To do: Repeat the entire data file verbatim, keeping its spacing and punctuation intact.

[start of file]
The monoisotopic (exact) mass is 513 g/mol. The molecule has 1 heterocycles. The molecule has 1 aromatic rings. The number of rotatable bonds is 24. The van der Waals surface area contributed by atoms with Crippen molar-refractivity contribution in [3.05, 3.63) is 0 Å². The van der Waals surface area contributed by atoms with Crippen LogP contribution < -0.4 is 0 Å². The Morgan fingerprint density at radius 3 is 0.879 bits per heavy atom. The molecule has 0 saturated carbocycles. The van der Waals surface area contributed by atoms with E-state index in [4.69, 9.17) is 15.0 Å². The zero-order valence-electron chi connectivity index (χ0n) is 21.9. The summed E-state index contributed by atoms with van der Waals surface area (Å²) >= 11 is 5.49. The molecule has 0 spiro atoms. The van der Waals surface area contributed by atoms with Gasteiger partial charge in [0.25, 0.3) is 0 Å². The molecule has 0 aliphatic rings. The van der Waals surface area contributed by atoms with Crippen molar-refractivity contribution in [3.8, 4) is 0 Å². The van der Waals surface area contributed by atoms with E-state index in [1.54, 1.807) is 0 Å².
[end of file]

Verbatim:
The monoisotopic (exact) mass is 513 g/mol. The molecule has 1 heterocycles. The molecule has 1 aromatic rings. The number of rotatable bonds is 24. The van der Waals surface area contributed by atoms with Crippen molar-refractivity contribution in [3.05, 3.63) is 0 Å². The van der Waals surface area contributed by atoms with Crippen LogP contribution < -0.4 is 0 Å². The Morgan fingerprint density at radius 3 is 0.879 bits per heavy atom. The molecule has 0 saturated carbocycles. The van der Waals surface area contributed by atoms with E-state index in [4.69, 9.17) is 15.0 Å². The zero-order valence-electron chi connectivity index (χ0n) is 21.9. The summed E-state index contributed by atoms with van der Waals surface area (Å²) >= 11 is 5.49. The molecule has 0 spiro atoms. The van der Waals surface area contributed by atoms with Gasteiger partial charge in [0.25, 0.3) is 0 Å². The molecule has 0 aliphatic rings. The van der Waals surface area contributed by atoms with Crippen molar-refractivity contribution in [3.8, 4) is 0 Å². The van der Waals surface area contributed by atoms with E-state index in [1.54, 1.807) is 0 Å².